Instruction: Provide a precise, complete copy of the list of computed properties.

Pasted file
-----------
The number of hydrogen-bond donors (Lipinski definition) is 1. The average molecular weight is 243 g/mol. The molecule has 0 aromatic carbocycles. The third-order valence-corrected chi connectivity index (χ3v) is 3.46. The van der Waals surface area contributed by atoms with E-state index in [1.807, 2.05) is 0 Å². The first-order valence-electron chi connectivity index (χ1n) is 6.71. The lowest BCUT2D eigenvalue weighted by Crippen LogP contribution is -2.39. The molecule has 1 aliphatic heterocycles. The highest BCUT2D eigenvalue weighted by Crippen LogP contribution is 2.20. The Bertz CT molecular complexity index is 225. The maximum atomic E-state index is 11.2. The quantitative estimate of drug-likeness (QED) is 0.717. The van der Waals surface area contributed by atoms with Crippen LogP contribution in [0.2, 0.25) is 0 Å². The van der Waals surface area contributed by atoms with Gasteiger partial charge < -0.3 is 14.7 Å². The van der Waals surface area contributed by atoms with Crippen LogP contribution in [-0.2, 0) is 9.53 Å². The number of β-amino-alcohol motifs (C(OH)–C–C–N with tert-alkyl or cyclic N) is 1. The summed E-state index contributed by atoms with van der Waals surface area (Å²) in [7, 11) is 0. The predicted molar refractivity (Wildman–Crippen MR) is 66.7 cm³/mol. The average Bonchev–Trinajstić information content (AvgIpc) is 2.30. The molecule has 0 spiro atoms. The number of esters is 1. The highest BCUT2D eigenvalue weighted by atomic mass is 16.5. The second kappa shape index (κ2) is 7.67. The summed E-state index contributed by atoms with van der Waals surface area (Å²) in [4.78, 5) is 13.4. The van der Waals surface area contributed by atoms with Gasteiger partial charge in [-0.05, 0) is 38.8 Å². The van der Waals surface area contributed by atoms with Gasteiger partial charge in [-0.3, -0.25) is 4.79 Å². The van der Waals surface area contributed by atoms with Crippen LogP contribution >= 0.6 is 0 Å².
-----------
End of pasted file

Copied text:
The number of hydrogen-bond donors (Lipinski definition) is 1. The average molecular weight is 243 g/mol. The molecule has 0 aromatic carbocycles. The third-order valence-corrected chi connectivity index (χ3v) is 3.46. The van der Waals surface area contributed by atoms with E-state index in [1.807, 2.05) is 0 Å². The first-order valence-electron chi connectivity index (χ1n) is 6.71. The lowest BCUT2D eigenvalue weighted by Crippen LogP contribution is -2.39. The molecule has 1 aliphatic heterocycles. The highest BCUT2D eigenvalue weighted by Crippen LogP contribution is 2.20. The Bertz CT molecular complexity index is 225. The maximum atomic E-state index is 11.2. The quantitative estimate of drug-likeness (QED) is 0.717. The van der Waals surface area contributed by atoms with Crippen LogP contribution in [0.2, 0.25) is 0 Å². The van der Waals surface area contributed by atoms with Gasteiger partial charge < -0.3 is 14.7 Å². The van der Waals surface area contributed by atoms with Crippen LogP contribution in [-0.2, 0) is 9.53 Å². The number of β-amino-alcohol motifs (C(OH)–C–C–N with tert-alkyl or cyclic N) is 1. The summed E-state index contributed by atoms with van der Waals surface area (Å²) in [7, 11) is 0. The predicted molar refractivity (Wildman–Crippen MR) is 66.7 cm³/mol. The average Bonchev–Trinajstić information content (AvgIpc) is 2.30. The molecule has 0 spiro atoms. The number of esters is 1. The highest BCUT2D eigenvalue weighted by atomic mass is 16.5. The second kappa shape index (κ2) is 7.67. The summed E-state index contributed by atoms with van der Waals surface area (Å²) in [4.78, 5) is 13.4. The van der Waals surface area contributed by atoms with Gasteiger partial charge in [-0.05, 0) is 38.8 Å². The van der Waals surface area contributed by atoms with Gasteiger partial charge in [-0.3, -0.25) is 4.79 Å². The van der Waals surface area contributed by atoms with Crippen LogP contribution >= 0.6 is 0 Å².